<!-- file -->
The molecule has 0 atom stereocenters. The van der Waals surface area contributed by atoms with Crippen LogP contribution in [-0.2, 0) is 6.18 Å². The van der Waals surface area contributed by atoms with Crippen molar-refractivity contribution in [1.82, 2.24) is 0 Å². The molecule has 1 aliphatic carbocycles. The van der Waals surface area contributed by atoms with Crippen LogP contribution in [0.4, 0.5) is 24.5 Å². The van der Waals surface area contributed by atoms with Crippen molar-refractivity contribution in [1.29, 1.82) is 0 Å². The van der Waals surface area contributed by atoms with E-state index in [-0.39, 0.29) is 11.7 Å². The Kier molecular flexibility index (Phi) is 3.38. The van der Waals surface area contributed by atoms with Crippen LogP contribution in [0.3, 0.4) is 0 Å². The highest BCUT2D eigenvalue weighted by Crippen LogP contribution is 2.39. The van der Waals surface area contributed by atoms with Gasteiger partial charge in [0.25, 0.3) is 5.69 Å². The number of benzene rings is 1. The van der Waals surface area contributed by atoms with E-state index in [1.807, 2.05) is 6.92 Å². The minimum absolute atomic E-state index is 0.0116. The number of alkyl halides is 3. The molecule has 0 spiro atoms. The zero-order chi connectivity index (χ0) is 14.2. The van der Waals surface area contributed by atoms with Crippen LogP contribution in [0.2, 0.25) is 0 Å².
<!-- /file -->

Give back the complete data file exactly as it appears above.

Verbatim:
The molecule has 0 atom stereocenters. The van der Waals surface area contributed by atoms with Crippen LogP contribution in [-0.2, 0) is 6.18 Å². The van der Waals surface area contributed by atoms with Crippen molar-refractivity contribution in [1.82, 2.24) is 0 Å². The molecule has 1 aliphatic carbocycles. The van der Waals surface area contributed by atoms with Crippen LogP contribution in [0.4, 0.5) is 24.5 Å². The van der Waals surface area contributed by atoms with Crippen molar-refractivity contribution in [1.29, 1.82) is 0 Å². The van der Waals surface area contributed by atoms with E-state index in [-0.39, 0.29) is 11.7 Å². The Kier molecular flexibility index (Phi) is 3.38. The van der Waals surface area contributed by atoms with Crippen LogP contribution in [0.3, 0.4) is 0 Å². The highest BCUT2D eigenvalue weighted by Crippen LogP contribution is 2.39. The van der Waals surface area contributed by atoms with Gasteiger partial charge in [0.25, 0.3) is 5.69 Å². The number of benzene rings is 1. The van der Waals surface area contributed by atoms with E-state index in [1.807, 2.05) is 6.92 Å². The minimum absolute atomic E-state index is 0.0116. The number of alkyl halides is 3. The molecule has 0 spiro atoms. The zero-order chi connectivity index (χ0) is 14.2. The van der Waals surface area contributed by atoms with Crippen LogP contribution in [0.2, 0.25) is 0 Å².